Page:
A few criticisms

The issue though was that much of these skills seemed to be applicable to any online marketing campaign. Somewhat lacking was any in-depth context framing the practices of extremist groups themselves or indeed exposing attendees to some of the messages deployed by these groups. It would have been valuable to be given an insight into how these groups recruit members, communicate between themselves, and/or target and disseminate their information, as well as engage in online activity like ‘raids’, the use of ‘bots’, or campaign hijacking. Some access to comprehensive field research might have been useful, as would a specific session focused on research into our particular target groups and their demographics, motivations and so forth, rather than merely brainstorming sessions. I often felt that for us to be expected to create an effective, targeted campaign, each group should have had access to input from experts on those extremist groups themselves. Instead, it felt as though we were creating campaigns on behalf of the marginalised but which would only resonate with those already sympathetic to their struggle, without really knowing who we needed to convince or how we could go about doing so

The second key issue with the event was one of structure and (understandably) constrained time. Being only a 2-day event meant that it was difficult to both educate us about online campaigning and extremism; and build our campaigns from the foundations up. I felt that for either of these tasks to be done thoroughly, they would each require 2 days alone, or at the very least a whole day committed to creating the campaign. In reality, we spent a few 10-15 minute sessions thinking through conceptual ideas for the campaign, interspersed with lectures and presentations, then only 45 minutes to fully create a whole campaign message and strategy, and consider logistics. Perhaps this might have been enough for groups whose target audience was other ‘young people’ and their message about general political open-mindedness (which one of the campaigns sought to address); but for such a complex and pervasive issue as Islamophobia among lower-middle-class and working-class whites in the UK, Belgium and the Netherlands, such brevity simply made any thorough campaign design impossible. In this sense, the event did seem somewhat overly ambitious or its programme poorly balanced.

The campaigns

Nevertheless, the workshop produced several potential online social media campaigns, designed to break into echo chambers and provoke engagement by offering alternative narratives to those of mistrust and hatred, pedalled by extremist groups online. One campaign, titled #MyValues, sought to counter the fear among some white working-class Western European groups, of Islam, fuelled by a misperception of the religion as one of violence and hate. It imagined Muslim citizens integrated in their local communities, and engaged in acts of day-to-day compassion and unity; their good deeds all underpinned by values of kindness and respect, so familiar to their extremist opponents, yet themselves informed by Islamic scripture so feared by them. In stark contrast, another campaign tackled the conservative views of older generations, by inspiring young people online to “Make Our ‘Grannies’ Cool Again”, informing them about the threat of fake news and offering information to people’s less technologically savvy relations.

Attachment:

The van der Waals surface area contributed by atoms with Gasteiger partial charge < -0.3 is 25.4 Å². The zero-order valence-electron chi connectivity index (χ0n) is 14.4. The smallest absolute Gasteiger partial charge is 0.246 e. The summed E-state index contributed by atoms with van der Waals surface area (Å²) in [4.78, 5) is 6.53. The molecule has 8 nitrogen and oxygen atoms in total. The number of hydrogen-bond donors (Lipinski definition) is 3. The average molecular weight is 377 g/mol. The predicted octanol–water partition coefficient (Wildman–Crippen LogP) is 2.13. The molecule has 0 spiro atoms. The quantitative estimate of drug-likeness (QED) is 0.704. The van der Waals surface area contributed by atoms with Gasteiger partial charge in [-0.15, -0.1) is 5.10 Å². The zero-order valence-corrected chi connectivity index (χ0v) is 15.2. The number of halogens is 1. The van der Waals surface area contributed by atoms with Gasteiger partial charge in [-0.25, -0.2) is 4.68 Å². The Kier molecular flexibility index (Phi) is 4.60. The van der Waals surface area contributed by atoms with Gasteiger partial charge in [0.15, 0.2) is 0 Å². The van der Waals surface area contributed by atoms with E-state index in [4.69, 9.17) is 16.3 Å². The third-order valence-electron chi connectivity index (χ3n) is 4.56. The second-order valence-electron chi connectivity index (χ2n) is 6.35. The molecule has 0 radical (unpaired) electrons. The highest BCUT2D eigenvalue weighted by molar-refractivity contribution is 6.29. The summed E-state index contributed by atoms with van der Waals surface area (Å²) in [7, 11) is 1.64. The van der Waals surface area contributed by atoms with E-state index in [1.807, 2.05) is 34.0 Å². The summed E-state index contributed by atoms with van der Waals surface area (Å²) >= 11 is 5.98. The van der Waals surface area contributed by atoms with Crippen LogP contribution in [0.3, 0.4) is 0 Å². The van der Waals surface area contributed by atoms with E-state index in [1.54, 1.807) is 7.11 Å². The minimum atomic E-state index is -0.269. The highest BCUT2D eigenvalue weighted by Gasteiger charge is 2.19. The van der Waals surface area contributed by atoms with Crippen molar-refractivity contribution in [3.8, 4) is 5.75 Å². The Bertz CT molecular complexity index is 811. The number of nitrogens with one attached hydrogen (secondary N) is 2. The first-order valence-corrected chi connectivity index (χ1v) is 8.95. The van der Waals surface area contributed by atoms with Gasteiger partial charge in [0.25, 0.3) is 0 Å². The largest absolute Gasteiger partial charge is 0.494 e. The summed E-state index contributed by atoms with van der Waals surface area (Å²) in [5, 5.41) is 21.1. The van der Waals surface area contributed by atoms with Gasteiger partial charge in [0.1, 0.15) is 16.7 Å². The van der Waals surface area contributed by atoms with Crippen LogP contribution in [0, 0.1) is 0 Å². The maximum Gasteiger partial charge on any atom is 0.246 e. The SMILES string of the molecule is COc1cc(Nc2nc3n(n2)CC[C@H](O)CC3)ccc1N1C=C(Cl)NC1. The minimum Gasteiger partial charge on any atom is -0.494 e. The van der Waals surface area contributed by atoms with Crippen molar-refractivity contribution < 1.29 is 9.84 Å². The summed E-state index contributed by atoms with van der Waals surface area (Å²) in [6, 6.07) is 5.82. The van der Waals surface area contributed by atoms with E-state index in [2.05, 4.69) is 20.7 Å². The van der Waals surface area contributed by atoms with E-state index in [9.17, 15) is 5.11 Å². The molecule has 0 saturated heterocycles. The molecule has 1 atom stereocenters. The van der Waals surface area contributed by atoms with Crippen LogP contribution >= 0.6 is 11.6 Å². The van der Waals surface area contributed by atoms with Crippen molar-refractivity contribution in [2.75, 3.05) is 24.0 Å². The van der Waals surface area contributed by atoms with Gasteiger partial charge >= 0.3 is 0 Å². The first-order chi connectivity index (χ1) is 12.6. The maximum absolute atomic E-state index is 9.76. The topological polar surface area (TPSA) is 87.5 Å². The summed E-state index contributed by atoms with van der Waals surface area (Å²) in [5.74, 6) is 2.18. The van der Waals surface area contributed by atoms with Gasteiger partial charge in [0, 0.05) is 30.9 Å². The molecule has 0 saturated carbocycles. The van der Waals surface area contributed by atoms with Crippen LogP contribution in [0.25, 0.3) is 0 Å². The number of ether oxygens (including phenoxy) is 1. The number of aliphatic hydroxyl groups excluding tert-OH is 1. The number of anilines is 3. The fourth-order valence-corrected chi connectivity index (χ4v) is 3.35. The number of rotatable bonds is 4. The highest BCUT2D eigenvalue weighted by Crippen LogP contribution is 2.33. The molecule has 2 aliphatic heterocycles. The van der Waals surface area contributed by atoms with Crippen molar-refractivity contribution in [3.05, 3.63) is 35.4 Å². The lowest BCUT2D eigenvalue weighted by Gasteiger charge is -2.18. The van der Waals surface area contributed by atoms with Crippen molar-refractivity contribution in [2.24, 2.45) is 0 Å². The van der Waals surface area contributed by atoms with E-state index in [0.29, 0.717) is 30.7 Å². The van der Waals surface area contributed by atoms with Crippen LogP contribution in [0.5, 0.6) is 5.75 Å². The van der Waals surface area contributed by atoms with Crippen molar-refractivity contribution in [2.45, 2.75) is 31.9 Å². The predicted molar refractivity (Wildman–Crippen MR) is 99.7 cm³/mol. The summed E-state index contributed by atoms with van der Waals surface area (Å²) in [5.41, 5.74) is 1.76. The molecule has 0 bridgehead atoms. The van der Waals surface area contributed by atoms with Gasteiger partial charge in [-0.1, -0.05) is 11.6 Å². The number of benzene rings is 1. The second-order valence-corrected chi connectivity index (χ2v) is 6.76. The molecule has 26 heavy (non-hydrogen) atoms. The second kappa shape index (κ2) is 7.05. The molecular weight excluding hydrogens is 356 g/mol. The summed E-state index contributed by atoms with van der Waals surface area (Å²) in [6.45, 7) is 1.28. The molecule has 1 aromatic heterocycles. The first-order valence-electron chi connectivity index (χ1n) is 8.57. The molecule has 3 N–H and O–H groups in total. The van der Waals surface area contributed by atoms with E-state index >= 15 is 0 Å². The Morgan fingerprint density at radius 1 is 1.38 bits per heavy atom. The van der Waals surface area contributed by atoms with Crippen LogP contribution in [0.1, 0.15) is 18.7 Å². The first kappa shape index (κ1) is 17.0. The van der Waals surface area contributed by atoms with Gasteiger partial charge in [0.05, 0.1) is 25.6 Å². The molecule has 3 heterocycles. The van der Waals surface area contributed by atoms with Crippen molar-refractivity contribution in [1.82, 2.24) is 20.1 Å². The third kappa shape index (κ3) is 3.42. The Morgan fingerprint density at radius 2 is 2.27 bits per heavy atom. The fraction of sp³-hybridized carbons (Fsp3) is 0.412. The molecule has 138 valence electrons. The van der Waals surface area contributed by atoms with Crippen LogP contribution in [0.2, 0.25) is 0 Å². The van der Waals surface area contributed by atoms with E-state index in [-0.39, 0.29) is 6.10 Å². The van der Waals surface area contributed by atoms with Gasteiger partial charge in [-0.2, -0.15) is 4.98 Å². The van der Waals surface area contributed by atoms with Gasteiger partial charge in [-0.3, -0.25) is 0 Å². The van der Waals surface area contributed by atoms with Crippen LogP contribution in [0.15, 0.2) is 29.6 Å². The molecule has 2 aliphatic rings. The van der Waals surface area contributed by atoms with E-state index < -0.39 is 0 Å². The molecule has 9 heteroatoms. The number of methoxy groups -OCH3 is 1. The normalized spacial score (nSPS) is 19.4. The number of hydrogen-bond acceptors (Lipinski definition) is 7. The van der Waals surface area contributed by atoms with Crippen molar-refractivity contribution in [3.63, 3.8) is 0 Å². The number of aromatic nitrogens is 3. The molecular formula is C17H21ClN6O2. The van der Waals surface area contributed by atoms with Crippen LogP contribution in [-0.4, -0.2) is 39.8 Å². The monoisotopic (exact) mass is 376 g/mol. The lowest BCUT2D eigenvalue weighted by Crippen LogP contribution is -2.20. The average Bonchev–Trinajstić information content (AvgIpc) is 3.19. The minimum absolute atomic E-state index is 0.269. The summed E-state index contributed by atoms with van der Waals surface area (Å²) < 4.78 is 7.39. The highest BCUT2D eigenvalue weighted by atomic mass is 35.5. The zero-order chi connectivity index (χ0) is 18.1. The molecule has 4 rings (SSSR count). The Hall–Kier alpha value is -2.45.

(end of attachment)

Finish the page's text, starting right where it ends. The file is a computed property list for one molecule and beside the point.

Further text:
The campaigns themselves were imbued with a tremendous sense of hope; and the enthusiasm of the participants to foster real change online and in their own communities. What the ISD’s YouthCAN Lab demonstrated, was real willingness on the part of young global activists, to counter the most damaging messages of hate they see online daily. It also showed the promise of such fledgling projects, powerfully put forward by a dynamic group with real insights into social media and an understanding of grassroots, online extremism. I’d like to see future YouthCAN events more focused on certain categories of extremism. While the four campaigns were diverse and innovative in their own ways, a greater division of labour in two larger groups may have allowed more thorough research into targets, message and monitoring. This might replace four half-formed and un-costed potential campaigns with two comprehensive, research-driven and immediately implementable campaigns.

The YouthCAN lab in Brussels was undoubtedly a positive experience and certainly productive in bringing together diverse young activists and in giving them the most crucial tools to build their own grassroots and online campaigns. There were also clear ways in which the experience could have been improved. In truth, much of this simply came down to time; but much could also have been improved by dividing the event up in larger blocs, one focused on education, the other on implementation and campaign planning. This is, however, certainly not to overlook the success, importance and enjoyability of the workshop – and other events like it run by the ISD – or to deny the sense of hope derived from having so many enthusiastic and inventive young activists working together to counter the hate and extremism so sadly widespread in our communities and on the internet.